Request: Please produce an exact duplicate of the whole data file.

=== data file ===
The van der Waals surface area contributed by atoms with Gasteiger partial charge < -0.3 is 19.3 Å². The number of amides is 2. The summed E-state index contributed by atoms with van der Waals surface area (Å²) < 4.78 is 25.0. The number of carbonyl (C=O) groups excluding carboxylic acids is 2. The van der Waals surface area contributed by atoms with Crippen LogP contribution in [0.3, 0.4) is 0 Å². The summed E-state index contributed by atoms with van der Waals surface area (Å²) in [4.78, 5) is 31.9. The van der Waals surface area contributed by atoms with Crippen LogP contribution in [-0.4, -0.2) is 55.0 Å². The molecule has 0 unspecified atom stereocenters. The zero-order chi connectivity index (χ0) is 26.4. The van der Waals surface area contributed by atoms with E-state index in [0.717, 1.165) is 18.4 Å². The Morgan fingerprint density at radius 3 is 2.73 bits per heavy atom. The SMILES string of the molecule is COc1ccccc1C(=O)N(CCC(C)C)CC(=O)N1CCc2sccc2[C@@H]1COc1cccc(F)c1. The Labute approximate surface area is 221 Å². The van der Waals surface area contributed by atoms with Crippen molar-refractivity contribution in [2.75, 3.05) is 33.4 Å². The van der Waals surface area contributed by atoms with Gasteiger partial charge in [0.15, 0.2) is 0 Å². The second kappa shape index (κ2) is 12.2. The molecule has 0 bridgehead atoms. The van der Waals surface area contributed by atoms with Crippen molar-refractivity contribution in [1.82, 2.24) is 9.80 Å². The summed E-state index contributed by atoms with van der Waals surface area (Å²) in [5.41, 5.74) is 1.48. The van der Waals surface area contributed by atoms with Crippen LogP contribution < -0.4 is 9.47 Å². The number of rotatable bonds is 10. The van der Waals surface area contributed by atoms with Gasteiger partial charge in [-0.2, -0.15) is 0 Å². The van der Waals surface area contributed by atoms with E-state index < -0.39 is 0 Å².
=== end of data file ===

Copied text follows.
The van der Waals surface area contributed by atoms with Gasteiger partial charge < -0.3 is 19.3 Å². The number of amides is 2. The summed E-state index contributed by atoms with van der Waals surface area (Å²) < 4.78 is 25.0. The number of carbonyl (C=O) groups excluding carboxylic acids is 2. The van der Waals surface area contributed by atoms with Crippen LogP contribution in [0.3, 0.4) is 0 Å². The summed E-state index contributed by atoms with van der Waals surface area (Å²) in [4.78, 5) is 31.9. The van der Waals surface area contributed by atoms with Crippen LogP contribution in [-0.4, -0.2) is 55.0 Å². The molecule has 0 unspecified atom stereocenters. The zero-order chi connectivity index (χ0) is 26.4. The van der Waals surface area contributed by atoms with E-state index in [0.717, 1.165) is 18.4 Å². The Morgan fingerprint density at radius 3 is 2.73 bits per heavy atom. The SMILES string of the molecule is COc1ccccc1C(=O)N(CCC(C)C)CC(=O)N1CCc2sccc2[C@@H]1COc1cccc(F)c1. The Labute approximate surface area is 221 Å². The van der Waals surface area contributed by atoms with Crippen molar-refractivity contribution in [2.75, 3.05) is 33.4 Å². The van der Waals surface area contributed by atoms with Gasteiger partial charge in [0.15, 0.2) is 0 Å². The second kappa shape index (κ2) is 12.2. The molecule has 0 bridgehead atoms. The van der Waals surface area contributed by atoms with Crippen molar-refractivity contribution in [1.82, 2.24) is 9.80 Å². The summed E-state index contributed by atoms with van der Waals surface area (Å²) in [5.41, 5.74) is 1.48. The van der Waals surface area contributed by atoms with Crippen LogP contribution < -0.4 is 9.47 Å². The number of rotatable bonds is 10. The van der Waals surface area contributed by atoms with Gasteiger partial charge in [-0.2, -0.15) is 0 Å². The van der Waals surface area contributed by atoms with E-state index < -0.39 is 0 Å².